It’s the morning of the final day of my family’s 30-Day Whole Foods Thrifty Challenge. For this entire month, we have eaten only food purchased solely at Whole Foods on a budget of $491.10 for our family of three. Our final food tally came in at $488.12, about three dollars under budget.
The first two weeks were harrowing; a big chunk of our budget was stocking up on staples and it took a while to recover from the hit. We were saved, quite literally, by a $2.99/pound sale on chicken breast. We stocked up and used the freed-up cash to focus on fruits and veggies. The last two shopping trips were a comparative breeze; I literally went from tears because of our tight budget one week to dancing in the aisles the next as I happily piled pineapple and cucumbers into my shopping cart. As we sat around the table for dinner last night I asked everyone what they had learned …
Alex (son): I learned that having breakfast together is nice, and we should; we’re a family.
Greg (hubs): I learned that I like fruit more than I thought I did and I’m going to control snacking from now on.
Me: I learned that it’s possible to eat healthy on a tight budget, but it takes patience and planning
Here’s what we did:
Shop as a family so we could make decisions as we went. Our son wasn’t always with us, but with Greg and I together, we could make on-the-fly decisions as we spotted sales. That meant I was more likely to cook it and Greg was more likely to eat it (even though, ultimately, neither of us had a choice).
Bravely tried new recipes. I added a homemade bread recipe, banana bread, chocolate chip cookie recipe, shepherd’s pie, and meatball recipe to my arsenal of family dishes. Not all of them are “healthy,” but we definitely enjoyed them, and the sweets I cooked are healthier with lower sugar than what I would have picked up at the store.
Self-imposed limits produce results. I’m not sure we would have stuck to this budget if we weren’t blogging about it. I had a night or two when I felt really tired and, normally, I would have skipped cooking dinner and ordered in. But I couldn’t. The end result was about a minute of whining (at least in my head) and then I just got up and went to the kitchen. (And Greg did handle dinner a couple times during the month; plus ALL the cleaning.) Cooking dinner really wasn’t any more difficult than ordering in food and it was healthier.
We lost weight. My husband lost nine pounds and I lost five! We attributed it to no longer snacking that we were unconsciously doing. We both feel great and my husband is looking pretty darned hot!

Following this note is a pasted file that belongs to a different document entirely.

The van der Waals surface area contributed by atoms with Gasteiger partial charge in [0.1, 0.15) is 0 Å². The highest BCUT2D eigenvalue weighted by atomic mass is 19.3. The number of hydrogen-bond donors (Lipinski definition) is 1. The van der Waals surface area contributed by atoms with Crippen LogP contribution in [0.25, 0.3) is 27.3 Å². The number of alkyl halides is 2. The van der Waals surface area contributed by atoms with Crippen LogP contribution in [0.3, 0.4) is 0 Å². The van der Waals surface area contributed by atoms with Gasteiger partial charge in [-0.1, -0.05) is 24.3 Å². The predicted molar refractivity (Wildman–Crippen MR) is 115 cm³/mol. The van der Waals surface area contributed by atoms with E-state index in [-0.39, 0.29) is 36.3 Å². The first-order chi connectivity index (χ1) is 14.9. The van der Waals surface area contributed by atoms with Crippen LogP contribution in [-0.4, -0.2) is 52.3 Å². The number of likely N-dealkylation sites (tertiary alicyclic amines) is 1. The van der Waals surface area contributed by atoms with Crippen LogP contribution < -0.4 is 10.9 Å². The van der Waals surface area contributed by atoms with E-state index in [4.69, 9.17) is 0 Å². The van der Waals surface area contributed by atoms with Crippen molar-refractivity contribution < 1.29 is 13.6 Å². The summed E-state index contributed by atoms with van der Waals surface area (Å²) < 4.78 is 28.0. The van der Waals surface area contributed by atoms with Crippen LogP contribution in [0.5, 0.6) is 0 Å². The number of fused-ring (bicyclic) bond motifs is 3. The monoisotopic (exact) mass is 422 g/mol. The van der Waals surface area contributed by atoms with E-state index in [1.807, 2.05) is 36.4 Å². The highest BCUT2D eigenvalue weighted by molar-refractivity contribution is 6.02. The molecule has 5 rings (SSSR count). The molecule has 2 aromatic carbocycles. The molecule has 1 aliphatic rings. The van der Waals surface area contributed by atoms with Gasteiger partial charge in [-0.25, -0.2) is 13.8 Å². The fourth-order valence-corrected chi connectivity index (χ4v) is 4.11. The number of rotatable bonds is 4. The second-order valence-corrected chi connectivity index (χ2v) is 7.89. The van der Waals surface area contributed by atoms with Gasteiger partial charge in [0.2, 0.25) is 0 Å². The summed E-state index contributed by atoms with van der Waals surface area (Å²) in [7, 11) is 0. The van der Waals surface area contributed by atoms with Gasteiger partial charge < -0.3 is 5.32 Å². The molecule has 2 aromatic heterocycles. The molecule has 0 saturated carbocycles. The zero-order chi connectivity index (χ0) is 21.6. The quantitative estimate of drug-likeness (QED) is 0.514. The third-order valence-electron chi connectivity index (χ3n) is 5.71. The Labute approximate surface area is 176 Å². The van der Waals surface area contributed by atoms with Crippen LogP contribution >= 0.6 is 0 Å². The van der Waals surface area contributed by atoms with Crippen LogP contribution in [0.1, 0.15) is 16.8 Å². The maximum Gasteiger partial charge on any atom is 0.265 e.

Almost no processed foods. We barely ate processed food. The only thing we had was macaroni and cheese, crackers, pasta, and one bag of potato chips.
Here’s what we didn’t do: menu planning! I had a rough idea of what I wanted the first week and then realized quickly that (a) I know how to cook and didn’t really need to plan for it and (b) there were so many unadvertised specials that it didn’t matter what the menu in my head said, it was better to go with the flow. So that’s what I did, varying fruits and vegetables depending on the sales, and worked with the staples to create food my family would eat.
We are wrapping up the Challenge with a dinner party tonight. I’m still not sure if it’s 8 or 10 people, but I’ve got enough regardless. We’re doing roasted chicken, rice and veggies, a side salad, homemade bread, and two kinds of brownies (lemon and chocolate). We even had enough money to buy three bottles of wine, a chardonnay, merlot, and cabernet ($8.97 total).
I’ve learned a lot these past 30 days and I’m proud of myself and my family for achieving this. The experiment has touched me. I’ve learned how hard it is to feed your family healthfully on a tight budget. I have a new appreciation for the struggle of families near the poverty level as they fight obesity plate by plate. It’s not easy, folks, and there are no simple answers.
I hope you learned something too. Whole Foods isn’t necessarily more expensive than any other store, you just have to learn how to shop there. I suggest signing up for a Value Tour at your local Whole Foods and get to know the staff; they are always super nice and will steer you to the right cut of meat or the best ingredient for your dish. I need to say an official thank you to Whole Foods for taking our bet (Yay!!) and for providing gift cards to four weekly winners so they could get a chance to try to live a little more healthy too.